Charlotte A. Rogers, a Business Development and Planning Consultant from Sunny Vale California recently donated a complete Sol Terminal Computer to RICM.The donation is a very early personal computer (1970’s) that is in mint condition. The Sol Computer was available after the Apple I and around the time of the prototype Apple II’s. Charlotte offers the following history.
Looking back to the 70's it is pretty amazing how far computers have come. I know my daughters were especially blessed having a computer geek Dad when home computers were in their infancy. Their dad built the Sol computer from a kit. They were the envy of the their classmates.
I remember an audio tape basically being the storage tape -- We used a big "hunking" tube monitor as the monitor for the Sol. The monitor must have weighed 30 lbs.
My husband would get a new computer every few years after he got the Sol. We even had a prototype Apple (basically between the Apple II and the Lisa) that Apple was testing - It was close to the IIe that was later sold by Apple. Today ... we have 3 computers in the house, we both have desk computers plus I have a laptop. Hard to believe we were ever without desktop computing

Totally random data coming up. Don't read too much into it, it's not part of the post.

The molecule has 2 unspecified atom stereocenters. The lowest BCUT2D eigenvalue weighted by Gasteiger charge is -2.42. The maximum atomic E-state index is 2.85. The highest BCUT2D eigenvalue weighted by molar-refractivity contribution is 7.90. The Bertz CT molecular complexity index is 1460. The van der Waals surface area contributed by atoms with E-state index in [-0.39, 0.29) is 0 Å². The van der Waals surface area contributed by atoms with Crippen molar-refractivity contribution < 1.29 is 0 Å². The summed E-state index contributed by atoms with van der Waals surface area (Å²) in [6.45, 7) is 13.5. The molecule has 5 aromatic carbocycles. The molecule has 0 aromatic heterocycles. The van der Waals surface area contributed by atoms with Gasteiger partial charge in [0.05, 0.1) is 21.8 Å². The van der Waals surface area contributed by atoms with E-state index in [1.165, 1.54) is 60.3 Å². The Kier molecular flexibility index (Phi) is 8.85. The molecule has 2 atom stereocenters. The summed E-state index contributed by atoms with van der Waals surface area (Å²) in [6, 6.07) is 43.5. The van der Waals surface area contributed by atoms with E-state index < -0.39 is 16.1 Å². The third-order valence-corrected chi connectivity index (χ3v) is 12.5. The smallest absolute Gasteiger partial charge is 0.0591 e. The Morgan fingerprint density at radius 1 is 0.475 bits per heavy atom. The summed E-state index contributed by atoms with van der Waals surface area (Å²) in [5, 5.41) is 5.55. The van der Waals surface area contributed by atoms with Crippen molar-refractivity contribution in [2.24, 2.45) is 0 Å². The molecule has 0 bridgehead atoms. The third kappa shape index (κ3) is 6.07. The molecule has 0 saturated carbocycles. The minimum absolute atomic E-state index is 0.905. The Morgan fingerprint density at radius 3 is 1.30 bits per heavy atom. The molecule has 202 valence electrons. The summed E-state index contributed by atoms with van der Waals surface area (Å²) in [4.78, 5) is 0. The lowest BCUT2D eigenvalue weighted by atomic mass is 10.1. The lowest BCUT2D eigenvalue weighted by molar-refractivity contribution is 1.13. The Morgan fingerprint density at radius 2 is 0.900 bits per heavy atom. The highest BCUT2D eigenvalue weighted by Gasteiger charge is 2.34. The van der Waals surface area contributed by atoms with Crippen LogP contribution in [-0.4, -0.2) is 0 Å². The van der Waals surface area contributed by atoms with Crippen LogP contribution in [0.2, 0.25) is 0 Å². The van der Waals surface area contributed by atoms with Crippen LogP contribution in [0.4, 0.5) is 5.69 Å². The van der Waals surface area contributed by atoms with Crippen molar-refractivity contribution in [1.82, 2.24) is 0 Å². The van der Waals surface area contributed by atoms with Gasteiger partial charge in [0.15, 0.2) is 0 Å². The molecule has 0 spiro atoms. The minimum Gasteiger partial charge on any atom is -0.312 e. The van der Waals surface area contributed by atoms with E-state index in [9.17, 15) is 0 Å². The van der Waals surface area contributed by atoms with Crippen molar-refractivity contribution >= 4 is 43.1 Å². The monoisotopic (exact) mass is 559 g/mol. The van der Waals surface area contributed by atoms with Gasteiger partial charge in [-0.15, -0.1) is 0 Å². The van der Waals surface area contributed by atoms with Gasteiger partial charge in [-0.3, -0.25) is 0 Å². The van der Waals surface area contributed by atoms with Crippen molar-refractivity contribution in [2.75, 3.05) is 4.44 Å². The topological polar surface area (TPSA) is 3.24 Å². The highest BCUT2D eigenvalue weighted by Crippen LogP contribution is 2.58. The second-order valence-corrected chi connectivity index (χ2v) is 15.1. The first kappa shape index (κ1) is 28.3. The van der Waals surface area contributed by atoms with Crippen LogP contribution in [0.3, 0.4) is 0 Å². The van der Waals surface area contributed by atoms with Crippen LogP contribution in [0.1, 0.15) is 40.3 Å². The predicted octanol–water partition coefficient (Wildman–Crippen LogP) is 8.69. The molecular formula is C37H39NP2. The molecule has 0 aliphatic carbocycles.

The SOL-20, designed by Lee Felsenstein and conceptualized by Bob Marsh and Les Solomon, was a personal computer that was first to include integrated keyboard, video and ROM in the same package.
The Sol-20 was an 8080 based system that incorporated the Processor Technology VDM-1 to produce video on a television or composite monitor. The system included a monitor ROM that allowed the user to boot the machine into a semi-usable mode on power up.
Software was provided on audio tapes. The storage media was also audio tapes common in the early 70’s.